05/29/2014 10:30 am ET Updated Jul 29, 2014

The Quarter Life Kids

Alys Tomlinson via Getty Images

Hey world, hey. It's us, the "Millennials." (Which is basically a fancy word for Gen Y/20-somethings/humans who grew up in the '90s/blah blah you get it.) We wanted to take the opportunity to talk about ourselves (shocker!). It's not lost on us that we have a freaking term coined after our public struggles. But, we're not here to refute the Quarter Life Crisis. In fact, we're here to explain it.

Yes, we know the world thinks we look like a shiny new Porsche driving 80 mph straight into a tree. But bear with us. We're not that bad.

Ok. Here's the breakdown.

1. We Are Always on Display

Many of you joined Facebook later down the road, when your lives were already settled, successful, and wrapped up with a pretty little bow. That's not the case for this crew. We joined Facebook right as it was starting. Our friends and family have seen our entire adult evolution unfold online. Any inopportune moment ranging from a super embarrassing Friday night to graduating college without a follow up "work" post is documented. Misery.

Take relationships. When things fall apart, we inevitably have to ask ourselves the question, "how am I going to handle this on Facebook?"

:::cue massive de-tag cleanse:::

Being "in a relationship" on Facebook is the cyber version of a wedding ring. You're off the market. And when relationships end, knowing our entire high school class saw us get dumped might cause some less than ideal feelings.

In summary, when things go wrong, we have to deal with it in layers. First, dealing with it ourselves, and second, dealing with the social backlash. We're not weak, we're just exposed!

2. Dating Is a Joke

Don't believe us? Even The New York Times says the dating culture is over. A girl gets asked out on a real first date about as often as a Liberal Arts major finds a job on And just to rub it in, our parents convinced us that post-college is full of fabulous adventures and relationships. That's what they experienced! We know we can come off as cynical and bitter about dating, but we're just trying to cope with the bitter realization Tinder and Grouper are about as close as we're gonna get to romance. Sorry about that.

3. We Have Killer Expectations

Yep, our expectations are ambitious. But just to get this straight, we like to dream. It's good for us. (Go capitalism!) Think about it -- we wouldn't have the book Divergent or the Uber app if we weren't acting on our creative impulses. (LA, you would literally be stuck in your apartments without us. You're welcome.)

However, this "killer" is two-fold. The crappy part about our expectations is that we slowly die inside when things don't work out. Embarrassment and shame begin to consume us. We cut others out to dodge personal questions. We compare ourselves to anyone and everyone. And worse, we start "shoulding" ourselves.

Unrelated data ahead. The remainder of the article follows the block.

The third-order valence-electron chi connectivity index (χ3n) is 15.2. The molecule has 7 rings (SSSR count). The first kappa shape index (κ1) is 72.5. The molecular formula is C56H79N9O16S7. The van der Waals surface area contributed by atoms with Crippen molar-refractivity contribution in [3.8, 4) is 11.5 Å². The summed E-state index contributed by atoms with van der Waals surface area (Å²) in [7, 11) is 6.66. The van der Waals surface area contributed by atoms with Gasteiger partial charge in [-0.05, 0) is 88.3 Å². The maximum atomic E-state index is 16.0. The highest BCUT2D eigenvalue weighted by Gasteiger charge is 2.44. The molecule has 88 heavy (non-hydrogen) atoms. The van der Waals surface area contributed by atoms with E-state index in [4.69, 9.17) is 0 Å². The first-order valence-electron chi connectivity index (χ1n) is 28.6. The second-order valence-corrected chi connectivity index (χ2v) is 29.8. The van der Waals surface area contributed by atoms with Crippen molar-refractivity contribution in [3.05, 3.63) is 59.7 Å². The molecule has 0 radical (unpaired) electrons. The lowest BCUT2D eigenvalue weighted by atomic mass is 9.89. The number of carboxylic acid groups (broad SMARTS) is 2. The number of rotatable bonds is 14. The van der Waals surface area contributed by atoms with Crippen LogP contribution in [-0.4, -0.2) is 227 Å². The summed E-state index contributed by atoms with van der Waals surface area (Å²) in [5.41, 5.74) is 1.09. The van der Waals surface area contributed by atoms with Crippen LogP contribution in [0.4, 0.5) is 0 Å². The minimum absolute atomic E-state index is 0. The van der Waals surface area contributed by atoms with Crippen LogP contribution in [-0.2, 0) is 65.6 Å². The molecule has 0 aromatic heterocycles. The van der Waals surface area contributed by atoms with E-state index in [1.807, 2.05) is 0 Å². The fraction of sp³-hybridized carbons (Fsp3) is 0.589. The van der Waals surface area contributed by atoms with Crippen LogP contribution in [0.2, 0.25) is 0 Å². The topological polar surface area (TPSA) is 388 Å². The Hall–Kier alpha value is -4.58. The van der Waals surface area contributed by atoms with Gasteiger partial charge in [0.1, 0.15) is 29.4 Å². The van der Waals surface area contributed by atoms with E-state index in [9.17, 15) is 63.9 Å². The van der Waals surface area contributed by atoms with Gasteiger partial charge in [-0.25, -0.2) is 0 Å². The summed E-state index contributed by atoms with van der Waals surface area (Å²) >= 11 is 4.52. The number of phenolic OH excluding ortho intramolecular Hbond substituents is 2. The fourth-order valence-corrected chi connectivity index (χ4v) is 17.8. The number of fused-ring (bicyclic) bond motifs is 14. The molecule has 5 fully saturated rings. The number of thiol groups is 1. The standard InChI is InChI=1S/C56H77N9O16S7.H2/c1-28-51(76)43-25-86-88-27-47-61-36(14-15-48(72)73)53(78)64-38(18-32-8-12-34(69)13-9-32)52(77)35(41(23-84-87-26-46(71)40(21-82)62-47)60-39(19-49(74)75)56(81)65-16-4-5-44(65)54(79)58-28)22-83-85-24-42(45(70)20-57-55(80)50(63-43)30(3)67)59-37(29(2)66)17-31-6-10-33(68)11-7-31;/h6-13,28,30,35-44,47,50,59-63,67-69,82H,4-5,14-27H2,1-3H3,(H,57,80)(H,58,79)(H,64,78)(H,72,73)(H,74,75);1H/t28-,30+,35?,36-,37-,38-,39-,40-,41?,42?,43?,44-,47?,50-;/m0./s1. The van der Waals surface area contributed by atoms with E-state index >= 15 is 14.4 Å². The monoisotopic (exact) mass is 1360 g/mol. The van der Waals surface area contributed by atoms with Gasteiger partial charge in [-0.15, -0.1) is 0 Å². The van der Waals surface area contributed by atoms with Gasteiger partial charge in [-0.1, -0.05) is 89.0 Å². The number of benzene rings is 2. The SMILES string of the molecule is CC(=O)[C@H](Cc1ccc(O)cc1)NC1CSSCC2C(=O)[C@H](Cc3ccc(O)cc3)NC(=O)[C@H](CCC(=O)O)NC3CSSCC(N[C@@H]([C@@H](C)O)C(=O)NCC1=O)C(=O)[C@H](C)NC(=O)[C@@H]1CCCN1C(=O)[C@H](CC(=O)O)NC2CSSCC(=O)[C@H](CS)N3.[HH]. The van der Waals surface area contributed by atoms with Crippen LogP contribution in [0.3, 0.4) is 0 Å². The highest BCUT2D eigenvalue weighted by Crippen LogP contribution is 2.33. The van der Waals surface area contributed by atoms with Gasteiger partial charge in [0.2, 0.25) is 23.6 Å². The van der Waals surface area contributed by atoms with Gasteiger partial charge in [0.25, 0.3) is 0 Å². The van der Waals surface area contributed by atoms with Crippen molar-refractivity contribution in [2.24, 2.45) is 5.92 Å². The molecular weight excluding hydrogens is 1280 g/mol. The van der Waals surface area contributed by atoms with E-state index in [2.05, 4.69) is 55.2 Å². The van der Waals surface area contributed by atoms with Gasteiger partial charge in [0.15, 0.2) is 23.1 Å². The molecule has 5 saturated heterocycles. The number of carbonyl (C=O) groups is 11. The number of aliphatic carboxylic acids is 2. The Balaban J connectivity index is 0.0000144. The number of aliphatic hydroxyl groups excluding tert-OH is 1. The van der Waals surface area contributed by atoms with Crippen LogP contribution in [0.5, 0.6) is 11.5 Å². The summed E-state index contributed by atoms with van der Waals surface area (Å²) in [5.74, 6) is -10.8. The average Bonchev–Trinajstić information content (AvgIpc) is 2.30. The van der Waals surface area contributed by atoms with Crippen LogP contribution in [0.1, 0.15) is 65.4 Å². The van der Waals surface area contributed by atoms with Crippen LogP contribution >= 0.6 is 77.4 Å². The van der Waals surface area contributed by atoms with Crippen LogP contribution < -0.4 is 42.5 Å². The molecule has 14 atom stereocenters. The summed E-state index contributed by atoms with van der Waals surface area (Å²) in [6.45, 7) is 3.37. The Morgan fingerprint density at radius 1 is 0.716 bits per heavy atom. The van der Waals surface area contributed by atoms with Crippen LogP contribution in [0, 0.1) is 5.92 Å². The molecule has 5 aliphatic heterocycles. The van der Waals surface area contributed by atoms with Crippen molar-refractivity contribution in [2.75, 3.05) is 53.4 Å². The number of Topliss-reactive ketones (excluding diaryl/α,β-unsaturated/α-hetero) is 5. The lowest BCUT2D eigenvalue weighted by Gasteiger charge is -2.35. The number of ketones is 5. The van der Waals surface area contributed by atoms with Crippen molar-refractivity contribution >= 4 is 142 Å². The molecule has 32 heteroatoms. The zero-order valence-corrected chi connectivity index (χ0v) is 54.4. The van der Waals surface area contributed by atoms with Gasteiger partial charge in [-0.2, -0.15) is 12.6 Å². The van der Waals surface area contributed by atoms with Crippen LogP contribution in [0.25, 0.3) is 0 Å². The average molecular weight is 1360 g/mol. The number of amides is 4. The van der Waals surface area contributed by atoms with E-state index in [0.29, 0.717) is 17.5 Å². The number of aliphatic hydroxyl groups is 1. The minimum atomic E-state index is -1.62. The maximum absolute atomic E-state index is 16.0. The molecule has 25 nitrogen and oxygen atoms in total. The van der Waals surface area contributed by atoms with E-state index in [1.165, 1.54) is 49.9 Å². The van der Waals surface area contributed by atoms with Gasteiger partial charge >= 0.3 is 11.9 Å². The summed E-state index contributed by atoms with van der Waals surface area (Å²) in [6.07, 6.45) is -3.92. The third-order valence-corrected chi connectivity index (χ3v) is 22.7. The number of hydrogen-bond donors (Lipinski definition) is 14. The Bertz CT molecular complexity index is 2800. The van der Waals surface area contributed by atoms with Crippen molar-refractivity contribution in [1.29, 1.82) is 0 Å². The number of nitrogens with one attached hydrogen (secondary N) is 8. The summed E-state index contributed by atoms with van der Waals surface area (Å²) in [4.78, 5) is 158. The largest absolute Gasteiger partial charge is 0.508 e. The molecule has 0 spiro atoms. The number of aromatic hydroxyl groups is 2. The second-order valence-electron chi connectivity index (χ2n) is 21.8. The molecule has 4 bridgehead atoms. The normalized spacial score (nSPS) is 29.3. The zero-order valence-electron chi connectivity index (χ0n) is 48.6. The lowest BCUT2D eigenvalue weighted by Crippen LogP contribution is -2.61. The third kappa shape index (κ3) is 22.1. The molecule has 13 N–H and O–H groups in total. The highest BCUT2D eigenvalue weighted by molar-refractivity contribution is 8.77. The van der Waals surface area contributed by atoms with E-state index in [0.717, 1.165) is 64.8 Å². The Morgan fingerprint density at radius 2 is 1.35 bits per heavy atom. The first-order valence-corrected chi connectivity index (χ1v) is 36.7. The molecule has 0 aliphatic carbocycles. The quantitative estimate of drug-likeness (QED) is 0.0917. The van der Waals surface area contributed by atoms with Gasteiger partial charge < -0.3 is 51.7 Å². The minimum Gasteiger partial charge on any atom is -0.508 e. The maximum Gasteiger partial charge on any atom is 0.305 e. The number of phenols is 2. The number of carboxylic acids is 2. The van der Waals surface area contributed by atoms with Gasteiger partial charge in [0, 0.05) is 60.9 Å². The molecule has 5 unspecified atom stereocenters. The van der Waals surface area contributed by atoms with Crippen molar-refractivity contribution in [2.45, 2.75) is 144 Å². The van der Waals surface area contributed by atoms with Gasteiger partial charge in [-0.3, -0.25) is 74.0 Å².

By now, we should have the dream job. We should have the boyfriend. We should be content. But we aren't. And what we SHOULD do, is give ourselves permission to fail, and try again. (But dat's hard.)

4. Divorce Freaks Us Out

You're talking to the generation where half of us come from divorced parents. We didn't like dealing with it, and we didn't like seeing our friends deal with it. Marriage is a tricky one for us. If we believe whole heartedly in love, then are we just asking for divorce to throw us a surprise party in 20 years? If we decide to abandon the notion that love lasts forever, are we cynical and grumpy ALREADY? We overanalyze most of our relationships because we're freaked out about the inevitable results. It takes a toll on us, and on each other. We know we're alarming marriage statisticians everywhere by delaying our nuptials (is that a thing?), but we prefer confusion to divorce.

5. We Push Boundaries

High expectations + fear of conventions = shattered boundaries.

We skip marriage. We're coming out. We change our jobs faster than we change our nail polish. We make up companies! And we do this all without a reference point. Our parents took the jobs they had to take, and in turn, they encourage us to take the jobs we want to take. We're grateful (SO grateful), but we're also bombarded with the paradox of choice. With brand new boundaries comes brand new failures, and we're willing to take the good in with the limbo.

All right guys, we hope this shed some light on our coming-of-age transition. We know we can be total messes, and we really do appreciate your support and patience. We'll figure everything out, and great things will result from our identify-forming Quarter Life Crisis! If not, at least we made cabs way easier to hail. (There's an app for that.)